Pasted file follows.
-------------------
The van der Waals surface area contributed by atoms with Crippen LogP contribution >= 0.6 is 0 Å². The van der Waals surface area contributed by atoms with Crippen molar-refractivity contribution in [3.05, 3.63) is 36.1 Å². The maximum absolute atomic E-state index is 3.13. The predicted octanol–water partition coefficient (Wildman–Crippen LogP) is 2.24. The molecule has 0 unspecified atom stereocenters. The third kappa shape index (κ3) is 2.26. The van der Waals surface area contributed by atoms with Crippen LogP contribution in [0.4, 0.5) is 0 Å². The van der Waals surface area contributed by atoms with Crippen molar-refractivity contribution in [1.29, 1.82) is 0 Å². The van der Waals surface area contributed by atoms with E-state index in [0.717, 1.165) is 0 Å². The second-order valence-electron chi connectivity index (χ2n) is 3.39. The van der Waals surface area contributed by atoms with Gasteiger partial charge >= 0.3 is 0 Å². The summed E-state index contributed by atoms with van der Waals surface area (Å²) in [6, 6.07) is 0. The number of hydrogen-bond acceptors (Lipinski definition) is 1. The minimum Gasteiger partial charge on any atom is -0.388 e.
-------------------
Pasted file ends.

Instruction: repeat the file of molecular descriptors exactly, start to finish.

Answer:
The van der Waals surface area contributed by atoms with Crippen LogP contribution >= 0.6 is 0 Å². The van der Waals surface area contributed by atoms with Crippen molar-refractivity contribution in [3.05, 3.63) is 36.1 Å². The maximum absolute atomic E-state index is 3.13. The predicted octanol–water partition coefficient (Wildman–Crippen LogP) is 2.24. The molecule has 0 unspecified atom stereocenters. The third kappa shape index (κ3) is 2.26. The van der Waals surface area contributed by atoms with Crippen LogP contribution in [0.4, 0.5) is 0 Å². The van der Waals surface area contributed by atoms with Crippen molar-refractivity contribution in [1.29, 1.82) is 0 Å². The van der Waals surface area contributed by atoms with E-state index in [0.717, 1.165) is 0 Å². The second-order valence-electron chi connectivity index (χ2n) is 3.39. The van der Waals surface area contributed by atoms with Gasteiger partial charge >= 0.3 is 0 Å². The summed E-state index contributed by atoms with van der Waals surface area (Å²) in [6, 6.07) is 0. The number of hydrogen-bond acceptors (Lipinski definition) is 1. The minimum Gasteiger partial charge on any atom is -0.388 e.